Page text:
Between two cities


Thread Starter
New Member
Jul 11, 2009
Eastern NC
I live 45 miles from Wilmington NC and 51 miles from Greenville NC. I am almost at mid-point on a direct line between the two. If I point my antenna toward Wilmington, I get those channels great but two of the channels from Greenville fade in and out. If I do the reverse, then the Wilmington channels fade. Is there any way I can put up two antennas pointed in opposite directions and get channels from both sources? The channels #s are different for each city; ie Wilmington is 3,6,10,&20 whereas Greenville is 7,9,12,&14. These are all totally digital now.

JB Antennaman

SatelliteGuys Family
Oct 12, 2009
Western Pennsylvania
The real answer is NO.

Without a real street level address, there is no real way for me to advise you as to which antenna set up you need. But, because some people do not understand virtual channels vs. real channels, the digital mapping of channels might not be the same as the virtual channel numbers that you just described.

UHF suffers from many anomalies such as co channel interference and multipath.

Multipath is where your signal bounces off a nearby object and the signal reaches the tuner in your television multiple times with the same data. In the old days of analog, you would have some ghosting and some static and snow. But with digital, it would be like taking your favorite CD and dropping it in some gumbo mud and then rubbing that mud into the plastic of the CD. Then washing off all the dirt and drying the CD with a clean rag and trying to play that CD in your CD player.

The information on the CD would become corrupt and corrupt information is worse then no information at all.

If you send me your address, I will advise you which antenna / antenna's you need to receive your stations properly and which pre amplifier you will need to compensate for long runs of wire. Depending on where you mount your antenna's and how many ways you split the signals.


SatelliteGuys Master
Pub Member / Supporter
Lifetime Supporter
Oct 19, 2004
Lubbock, Texas
We have an approximate location, so we can get started.

It looks like you have the following:
Toward Greenville
ABC - 12.1 on channel 12
CBS - 10.1 on channel 9
FOX - 14.1 on channel 47
NBC - 7.1 on channel 32

Toward Wilmington
ABC - 3.1 on channel 46
CBS - ??
FOX - 26.1 on channel 30
NBC - 6.1 on channel 44
I do not see channels 10 and 20 virtual or real toward Wilmington.

I'd get a Winegard 7694 and a rotator or a 7694 toward Greenville and a PR-8800 or other 4 or 8 bay bow tie type UHF antenna toward Wilmington and run seperate cables to your tvs with a/b switches since several of the channels are adjacent frequencies direct combining might cause problems.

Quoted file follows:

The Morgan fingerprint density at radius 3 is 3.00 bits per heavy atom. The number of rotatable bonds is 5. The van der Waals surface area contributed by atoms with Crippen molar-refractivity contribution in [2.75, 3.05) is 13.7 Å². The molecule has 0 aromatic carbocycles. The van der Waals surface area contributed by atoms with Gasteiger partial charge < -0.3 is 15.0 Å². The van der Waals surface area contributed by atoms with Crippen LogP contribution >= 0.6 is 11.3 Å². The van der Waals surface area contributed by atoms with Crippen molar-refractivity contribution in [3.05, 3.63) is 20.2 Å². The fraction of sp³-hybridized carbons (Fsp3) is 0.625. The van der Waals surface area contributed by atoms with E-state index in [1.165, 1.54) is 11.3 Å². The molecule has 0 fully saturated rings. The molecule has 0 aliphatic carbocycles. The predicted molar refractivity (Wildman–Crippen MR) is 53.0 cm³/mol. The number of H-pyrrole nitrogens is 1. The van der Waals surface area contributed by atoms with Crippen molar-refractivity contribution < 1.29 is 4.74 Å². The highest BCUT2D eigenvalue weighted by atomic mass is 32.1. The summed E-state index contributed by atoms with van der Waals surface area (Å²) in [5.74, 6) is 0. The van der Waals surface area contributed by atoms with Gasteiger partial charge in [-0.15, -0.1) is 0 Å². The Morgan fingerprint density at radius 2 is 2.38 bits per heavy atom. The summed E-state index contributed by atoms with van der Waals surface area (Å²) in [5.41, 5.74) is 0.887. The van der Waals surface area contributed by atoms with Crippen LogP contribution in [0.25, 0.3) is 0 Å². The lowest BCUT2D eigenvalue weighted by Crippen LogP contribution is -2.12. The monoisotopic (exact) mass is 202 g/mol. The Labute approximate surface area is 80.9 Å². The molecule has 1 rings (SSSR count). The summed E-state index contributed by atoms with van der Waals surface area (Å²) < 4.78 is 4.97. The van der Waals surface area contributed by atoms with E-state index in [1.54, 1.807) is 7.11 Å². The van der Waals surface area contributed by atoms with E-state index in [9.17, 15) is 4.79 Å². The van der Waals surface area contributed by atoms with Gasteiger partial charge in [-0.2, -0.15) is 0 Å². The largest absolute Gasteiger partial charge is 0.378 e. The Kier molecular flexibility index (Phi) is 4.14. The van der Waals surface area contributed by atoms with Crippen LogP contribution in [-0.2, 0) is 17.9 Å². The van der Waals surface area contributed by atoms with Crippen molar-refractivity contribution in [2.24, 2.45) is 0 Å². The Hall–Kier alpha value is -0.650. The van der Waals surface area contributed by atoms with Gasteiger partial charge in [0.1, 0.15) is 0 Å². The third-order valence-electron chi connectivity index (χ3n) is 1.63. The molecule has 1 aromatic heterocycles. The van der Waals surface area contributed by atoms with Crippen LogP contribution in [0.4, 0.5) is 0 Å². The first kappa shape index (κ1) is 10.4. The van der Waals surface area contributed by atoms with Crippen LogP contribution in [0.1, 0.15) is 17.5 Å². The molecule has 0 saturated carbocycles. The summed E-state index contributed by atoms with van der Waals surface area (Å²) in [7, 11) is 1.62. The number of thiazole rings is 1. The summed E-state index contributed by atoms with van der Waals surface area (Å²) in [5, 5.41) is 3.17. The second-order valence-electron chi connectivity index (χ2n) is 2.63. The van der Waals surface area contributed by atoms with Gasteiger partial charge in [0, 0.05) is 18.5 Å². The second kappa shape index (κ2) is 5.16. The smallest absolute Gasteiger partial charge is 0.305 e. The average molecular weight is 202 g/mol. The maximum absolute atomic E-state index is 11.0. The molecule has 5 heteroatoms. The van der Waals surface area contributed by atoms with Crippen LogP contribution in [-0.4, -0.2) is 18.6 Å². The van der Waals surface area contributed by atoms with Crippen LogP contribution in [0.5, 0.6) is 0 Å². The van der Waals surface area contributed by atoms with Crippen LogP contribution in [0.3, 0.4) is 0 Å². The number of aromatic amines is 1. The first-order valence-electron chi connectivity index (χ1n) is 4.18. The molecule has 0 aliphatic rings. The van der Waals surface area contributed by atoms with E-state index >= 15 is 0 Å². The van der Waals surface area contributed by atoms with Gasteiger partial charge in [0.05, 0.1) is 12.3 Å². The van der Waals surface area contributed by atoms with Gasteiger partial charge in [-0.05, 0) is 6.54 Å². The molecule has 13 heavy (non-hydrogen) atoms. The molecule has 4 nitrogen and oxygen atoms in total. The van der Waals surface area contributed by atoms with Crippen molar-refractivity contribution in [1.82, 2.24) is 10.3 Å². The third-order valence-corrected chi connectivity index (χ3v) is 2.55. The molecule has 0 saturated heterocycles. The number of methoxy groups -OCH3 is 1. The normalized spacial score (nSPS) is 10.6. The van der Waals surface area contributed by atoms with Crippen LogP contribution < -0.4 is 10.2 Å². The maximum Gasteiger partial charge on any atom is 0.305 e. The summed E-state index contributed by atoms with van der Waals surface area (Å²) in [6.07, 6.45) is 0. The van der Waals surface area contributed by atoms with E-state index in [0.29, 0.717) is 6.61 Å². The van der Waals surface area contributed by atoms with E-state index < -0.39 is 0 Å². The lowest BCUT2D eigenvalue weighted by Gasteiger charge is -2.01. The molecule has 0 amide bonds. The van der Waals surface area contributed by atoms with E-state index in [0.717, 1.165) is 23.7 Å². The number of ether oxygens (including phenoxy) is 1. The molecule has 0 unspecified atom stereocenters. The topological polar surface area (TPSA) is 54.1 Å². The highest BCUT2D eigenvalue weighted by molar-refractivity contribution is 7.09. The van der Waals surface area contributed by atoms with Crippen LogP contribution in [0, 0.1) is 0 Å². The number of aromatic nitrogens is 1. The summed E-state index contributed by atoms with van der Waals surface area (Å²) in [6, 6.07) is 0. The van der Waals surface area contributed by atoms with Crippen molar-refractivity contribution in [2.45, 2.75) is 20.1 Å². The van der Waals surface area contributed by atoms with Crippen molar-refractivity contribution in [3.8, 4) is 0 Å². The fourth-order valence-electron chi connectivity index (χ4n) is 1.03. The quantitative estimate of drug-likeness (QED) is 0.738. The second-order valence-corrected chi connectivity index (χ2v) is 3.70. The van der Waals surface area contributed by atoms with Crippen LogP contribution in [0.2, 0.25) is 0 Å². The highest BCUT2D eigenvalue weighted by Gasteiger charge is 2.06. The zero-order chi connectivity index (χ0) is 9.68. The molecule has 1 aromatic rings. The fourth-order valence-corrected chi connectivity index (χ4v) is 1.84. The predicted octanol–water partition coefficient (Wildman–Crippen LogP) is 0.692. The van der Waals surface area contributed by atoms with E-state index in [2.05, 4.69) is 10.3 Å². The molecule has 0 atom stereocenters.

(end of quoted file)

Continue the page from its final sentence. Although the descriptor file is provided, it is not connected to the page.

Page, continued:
It might be interesting to use one of those joiner couplers with two 7694 here to see what happens, they're less than $25.
Last edited:

JB Antennaman

SatelliteGuys Family
Oct 12, 2009
Western Pennsylvania
The problem still is that with UHF, the antenna needs to be pointed in the right direction and using two antenna's would increase the likelyhood of multipath due to the fact that the one antenna would be looking forward, while the other antenna would be looking back. You would need about 8 feet of spacing between the two identical antenna's for the one to reject the image off the other one.

If the antennas were different, such as a XG 91 and a VHF antenna, then the spacing would only have to be about 4 feet. One option that would work would be for the one antenna to be on the one end of the house and mounted 10 feet above the roof and the other antenna to be at the other end of the house and mounted 10 feet above the roof, but then you would have your own little antenna farm and the cost of the two antenna's and the mounts and the wires and the AB switches would be cost prohibitive. It's easier to just mount one really good antenna and use a antenna rotor to turn the antenna then to combine several antenna's pointed in different directions and expect them to work as good as the one really good antenna due to the fact that as the signals gets dragged around by weather, they may or may not always come in - as the weather changes - because unless they were a line of sight signal, the signals might move around as much as 30* from one day to the next and with a UHF signal, 30* might or might not make or break the signal.

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